Malala Yousafzai is an old soul, wise woman in the body of a now 16 year old. I first heard of her exactly a year ago when the story of her being targeted and shot by the Taliban while returning home from school hit the news and internet circuit. A year later, this amazing teen having survived this brutal attack to shut her up and instill fear in others to remain silent, is more outspoken and more of an activist and voice for oppressed and suppressed girls than ever before. Malala has written a book: I Am Malala: The Girl Who Stood Up for Education and was Shot By the Taliban has just been published.
I plan to read it.
I am a retired educator who has always believed in what I call “the infinite wisdom of children.” I have learned over the years, that when given the opportunity, guidance, support and conditions to thrive and make right choices, children will not only rise to the occasion and do what is right, but will stand up against peer pressure and conventional thinking. I have witnessed children standing up to what they innately know to be true, just and right and not succumb to the pressures of what others want them to say, do or be.
Malala Yousafzai takes this to another level.
In October 2012, a Taliban terrorist boarded Malala’s school bus and demanded Malala to identify herself. When she did, she was shot in the head. Whereas, this act of brutal cowardice was intended to silence this young woman and anyone else who dared to speak out against this terrorist organization, the results were quite the opposite.
Malala survived and she is ever more the outspoken critic of oppression and suppression of girls and women’s rights. The assassination attempt to “disappear” this young woman has had the exact opposite effect. She is very much in the media limelight. She has been the recipient of women’s and human rights awards, was nominated for the 2013 Nobel Peace Prize and now is traveling the world promoting her book and equality for all……..
What I wonder is how does a child from an increasingly intolerant and repressive culture stand up to the powers that be? How does a young girl have the courage and fearlessness to speak out against the suppression of girls’ and womens rights? What is it that allows such a young person to take these risks? What is it that makes leaders and visionaries and change agents? How does an ordinary person become an extraordinary light in the world?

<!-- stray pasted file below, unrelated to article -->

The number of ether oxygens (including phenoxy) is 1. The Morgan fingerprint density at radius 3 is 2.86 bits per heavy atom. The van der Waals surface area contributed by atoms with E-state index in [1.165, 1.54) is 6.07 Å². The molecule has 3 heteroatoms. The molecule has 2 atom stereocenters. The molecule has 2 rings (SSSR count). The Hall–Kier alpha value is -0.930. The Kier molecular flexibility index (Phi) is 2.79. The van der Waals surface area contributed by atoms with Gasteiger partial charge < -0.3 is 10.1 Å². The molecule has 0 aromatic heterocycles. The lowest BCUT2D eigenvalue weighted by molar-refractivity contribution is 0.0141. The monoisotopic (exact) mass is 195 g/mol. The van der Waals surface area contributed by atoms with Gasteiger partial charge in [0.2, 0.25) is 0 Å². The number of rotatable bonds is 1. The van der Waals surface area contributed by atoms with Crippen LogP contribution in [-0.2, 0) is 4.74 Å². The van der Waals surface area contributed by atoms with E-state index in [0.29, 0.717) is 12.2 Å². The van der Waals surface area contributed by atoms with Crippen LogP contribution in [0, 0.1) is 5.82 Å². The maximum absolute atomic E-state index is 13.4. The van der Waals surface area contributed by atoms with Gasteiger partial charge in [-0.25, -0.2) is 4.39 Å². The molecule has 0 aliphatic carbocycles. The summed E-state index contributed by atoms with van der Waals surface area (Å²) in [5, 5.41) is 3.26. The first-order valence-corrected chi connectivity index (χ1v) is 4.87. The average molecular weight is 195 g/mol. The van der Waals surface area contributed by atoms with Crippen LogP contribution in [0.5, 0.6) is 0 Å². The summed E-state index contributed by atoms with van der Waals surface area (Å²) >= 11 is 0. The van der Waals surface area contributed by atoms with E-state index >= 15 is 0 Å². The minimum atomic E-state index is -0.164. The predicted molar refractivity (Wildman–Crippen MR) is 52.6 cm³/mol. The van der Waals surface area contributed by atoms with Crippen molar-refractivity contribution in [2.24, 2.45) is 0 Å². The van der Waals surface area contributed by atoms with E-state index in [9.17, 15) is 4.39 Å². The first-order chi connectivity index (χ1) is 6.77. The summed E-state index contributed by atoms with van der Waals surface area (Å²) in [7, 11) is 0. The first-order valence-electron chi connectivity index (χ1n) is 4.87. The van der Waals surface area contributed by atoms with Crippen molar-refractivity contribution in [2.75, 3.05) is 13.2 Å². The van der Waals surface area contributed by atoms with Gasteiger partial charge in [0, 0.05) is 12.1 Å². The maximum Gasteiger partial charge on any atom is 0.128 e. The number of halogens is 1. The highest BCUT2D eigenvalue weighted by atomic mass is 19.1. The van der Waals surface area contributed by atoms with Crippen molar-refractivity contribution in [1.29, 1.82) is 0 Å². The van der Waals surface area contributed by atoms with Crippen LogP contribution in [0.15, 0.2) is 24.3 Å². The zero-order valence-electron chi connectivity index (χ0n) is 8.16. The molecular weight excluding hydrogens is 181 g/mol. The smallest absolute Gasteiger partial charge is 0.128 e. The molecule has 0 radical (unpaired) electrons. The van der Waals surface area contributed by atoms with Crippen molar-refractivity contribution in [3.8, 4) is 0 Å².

Maybe part of the answer is that when one is younger, the dangers may not seem as real or imminent. Perhaps it is the innocence of childhood, not quite understanding how cruel and vicious the world can be.
Then there is the influence of someone – a positive role model – someone who sets the bar above and beyond what the culture or society accepts. A person who speaks out and behaves with integrity, truth, conviction and fearlessness. Someone who does not just give lip service, but “walks the talk.” For Malala, I believe it was her activist father who encouraged his daughter to learn; to remain in school while those around her were being shuttered and closed down……the girls becoming prisoners in their own homes.
And then there is the possibility that some people are born with or maybe learn to have the capacity and the ability to rise above themselves. Something greater than themselves calls to them and self preservation gives way to the greater cause. We saw this with the likes of Nelson Mandela, Martin Luther King, Gandhi…………and now 16 year old Malala Yousafzai.
I usually write about women, growing older and wise woman teachings and lessons. I write about the gifts and challenges of growing older, tapping into women’s greatness and building supportive communities of women. I bring older and younger generations together as an opportunity to bridge gaps and increase the dialogue between the ages. Normally I wouldn’t write about a 16 year old girl, but I chose to make an exception in this case because Malala exemplifies the very best qualities of women. She is brave, compassionate, and stands up for what she believes in. She tells her story with conviction and honesty. She reaches across generations encouraging, educating and inspiring activism.
After Malala was shot, women and girls from all over Pakistan protested this atrocity. They carried signs and shouted, “I am Malala..” As a 66 year old woman, I identify with the plight of women and girls fighting oppression, suppression, visibility and equality. I understand those who care more for a cause than for themselves. I have been molded and influenced by those before me and around me who have set standards and codes for living that I have strived for throughout my life. For you see, when it comes down to it, I, too am Malala.
By Roberta Teller